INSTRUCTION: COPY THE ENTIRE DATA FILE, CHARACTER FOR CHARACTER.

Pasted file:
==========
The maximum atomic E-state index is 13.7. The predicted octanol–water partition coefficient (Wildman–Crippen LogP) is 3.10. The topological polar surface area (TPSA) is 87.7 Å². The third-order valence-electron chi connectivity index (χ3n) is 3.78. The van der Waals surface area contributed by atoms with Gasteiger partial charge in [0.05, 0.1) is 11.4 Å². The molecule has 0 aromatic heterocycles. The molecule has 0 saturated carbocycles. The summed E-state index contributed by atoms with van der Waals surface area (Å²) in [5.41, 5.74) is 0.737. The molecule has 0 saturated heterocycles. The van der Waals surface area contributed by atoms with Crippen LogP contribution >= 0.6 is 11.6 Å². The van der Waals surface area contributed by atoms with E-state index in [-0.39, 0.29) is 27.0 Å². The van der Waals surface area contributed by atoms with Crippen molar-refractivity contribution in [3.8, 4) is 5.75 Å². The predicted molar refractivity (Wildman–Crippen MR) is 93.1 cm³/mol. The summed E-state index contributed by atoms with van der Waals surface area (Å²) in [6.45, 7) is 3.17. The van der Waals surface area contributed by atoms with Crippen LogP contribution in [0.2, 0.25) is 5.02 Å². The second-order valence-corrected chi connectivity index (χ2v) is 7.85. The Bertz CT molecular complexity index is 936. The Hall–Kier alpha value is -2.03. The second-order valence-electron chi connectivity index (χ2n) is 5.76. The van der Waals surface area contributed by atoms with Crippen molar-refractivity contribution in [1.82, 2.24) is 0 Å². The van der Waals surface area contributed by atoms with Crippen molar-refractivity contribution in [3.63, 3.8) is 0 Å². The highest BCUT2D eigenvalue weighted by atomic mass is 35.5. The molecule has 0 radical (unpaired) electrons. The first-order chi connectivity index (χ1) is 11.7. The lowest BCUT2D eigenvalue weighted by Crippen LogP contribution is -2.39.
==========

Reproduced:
The maximum atomic E-state index is 13.7. The predicted octanol–water partition coefficient (Wildman–Crippen LogP) is 3.10. The topological polar surface area (TPSA) is 87.7 Å². The third-order valence-electron chi connectivity index (χ3n) is 3.78. The van der Waals surface area contributed by atoms with Gasteiger partial charge in [0.05, 0.1) is 11.4 Å². The molecule has 0 aromatic heterocycles. The molecule has 0 saturated carbocycles. The summed E-state index contributed by atoms with van der Waals surface area (Å²) in [5.41, 5.74) is 0.737. The molecule has 0 saturated heterocycles. The van der Waals surface area contributed by atoms with Crippen LogP contribution >= 0.6 is 11.6 Å². The van der Waals surface area contributed by atoms with E-state index in [-0.39, 0.29) is 27.0 Å². The van der Waals surface area contributed by atoms with Crippen molar-refractivity contribution in [3.8, 4) is 5.75 Å². The predicted molar refractivity (Wildman–Crippen MR) is 93.1 cm³/mol. The summed E-state index contributed by atoms with van der Waals surface area (Å²) in [6.45, 7) is 3.17. The van der Waals surface area contributed by atoms with Crippen LogP contribution in [0.2, 0.25) is 5.02 Å². The second-order valence-corrected chi connectivity index (χ2v) is 7.85. The Bertz CT molecular complexity index is 936. The Hall–Kier alpha value is -2.03. The second-order valence-electron chi connectivity index (χ2n) is 5.76. The van der Waals surface area contributed by atoms with Crippen molar-refractivity contribution in [1.82, 2.24) is 0 Å². The van der Waals surface area contributed by atoms with Crippen molar-refractivity contribution in [3.63, 3.8) is 0 Å². The highest BCUT2D eigenvalue weighted by atomic mass is 35.5. The molecule has 0 radical (unpaired) electrons. The first-order chi connectivity index (χ1) is 11.7. The lowest BCUT2D eigenvalue weighted by Crippen LogP contribution is -2.39.